Taking a break from Labor Day

Labor Day Weekend has offered a respite from work for the professional caste of America since it was arguably established by McGuire in 1882. Sometimes, though, I feel like a need a vacation from the vacation. Car trips were created to break the wills of the weak-spirited or at least, parents. On our journey down the road, after 3.4 miles, my son actually asked, “Are we there, yet?” several miles later, however, we had to make our first pit stop when he threw up all over himself and the car seat. I wonder, now, why I didn’t turn the car around. Instead, I drove on.
Later that evening, at a rest stop, he did it again, forcing us to change his clothes again. To cap it off, on a dark patch of US-64 where little or no cell service existed and fewer cars passed than post-apocalyptic America, he did it one last time, forcing us off the road and scrambling to get another set of clothes for him from the trunk. At least my daughter helped by not complaining and even chipping in to grab a wipe or two.
The weekend flew by as we spent an enjoyable time with friends, almost more like family, until we woke up Monday, went outside to our car and noticed it had been hit during the night. Great, I thought, just great. Since I am home all summer to be home with the kids while the wife shuffles to work each day, I value the time I get to travel.
My best friend taught me something this weekend that I felt the need to share. Be there for the children, but don’t let the children run amok. His kids are Tweens rapidly headed toward adulthood and I have rarely met someone who appreciates his family as much as he does. Now, if you ask his wife, I am sure she’ll point out his flaws with a loving attitude; but I know that if I could be someone else, he’d be on a very short list.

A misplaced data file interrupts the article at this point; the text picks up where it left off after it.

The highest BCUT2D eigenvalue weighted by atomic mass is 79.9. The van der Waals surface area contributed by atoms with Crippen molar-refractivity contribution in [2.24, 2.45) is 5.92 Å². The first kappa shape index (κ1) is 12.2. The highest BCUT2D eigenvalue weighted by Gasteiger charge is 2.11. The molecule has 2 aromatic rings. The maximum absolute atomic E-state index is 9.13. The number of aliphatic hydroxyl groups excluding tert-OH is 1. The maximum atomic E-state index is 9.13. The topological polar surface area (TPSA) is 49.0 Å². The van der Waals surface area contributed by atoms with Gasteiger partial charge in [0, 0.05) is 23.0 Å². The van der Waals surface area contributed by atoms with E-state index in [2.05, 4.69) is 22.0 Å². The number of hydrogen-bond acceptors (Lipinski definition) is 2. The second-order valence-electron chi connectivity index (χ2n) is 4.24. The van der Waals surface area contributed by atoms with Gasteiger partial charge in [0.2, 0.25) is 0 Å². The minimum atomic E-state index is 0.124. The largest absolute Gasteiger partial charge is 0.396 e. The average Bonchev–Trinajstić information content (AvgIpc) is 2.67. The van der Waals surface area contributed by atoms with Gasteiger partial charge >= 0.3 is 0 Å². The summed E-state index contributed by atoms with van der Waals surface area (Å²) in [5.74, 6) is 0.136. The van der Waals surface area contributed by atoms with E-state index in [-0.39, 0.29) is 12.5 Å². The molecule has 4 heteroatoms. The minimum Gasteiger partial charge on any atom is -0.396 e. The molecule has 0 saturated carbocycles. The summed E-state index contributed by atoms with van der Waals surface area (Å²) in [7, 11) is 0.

Many parents today fail to give their children limits, and choose unwisely to attempt a friendship with the kids. Be their best friend and you will quickly lose sight how important it is to be the boss in the household. Kids need to make mistakes and learn about life for themselves. Too many parents fight their children’s battles. I am guilty of wanting to step in and take over, but I know if I do, there will be a steep learning curve when the adult world descends upon my kids.
On Saturday, I am helping to run a carwash fundraiser for my daughter’s dance team. While the children will want to help out, adults will probably do the actual washing since not many of the under-ten set can reach the roof of an suv. I hope the kids have fun, but respect the idea that each patent is sacrificing their time in order to benefit the kids. They will play, I am sure. They better watch out, though, I have the hose.

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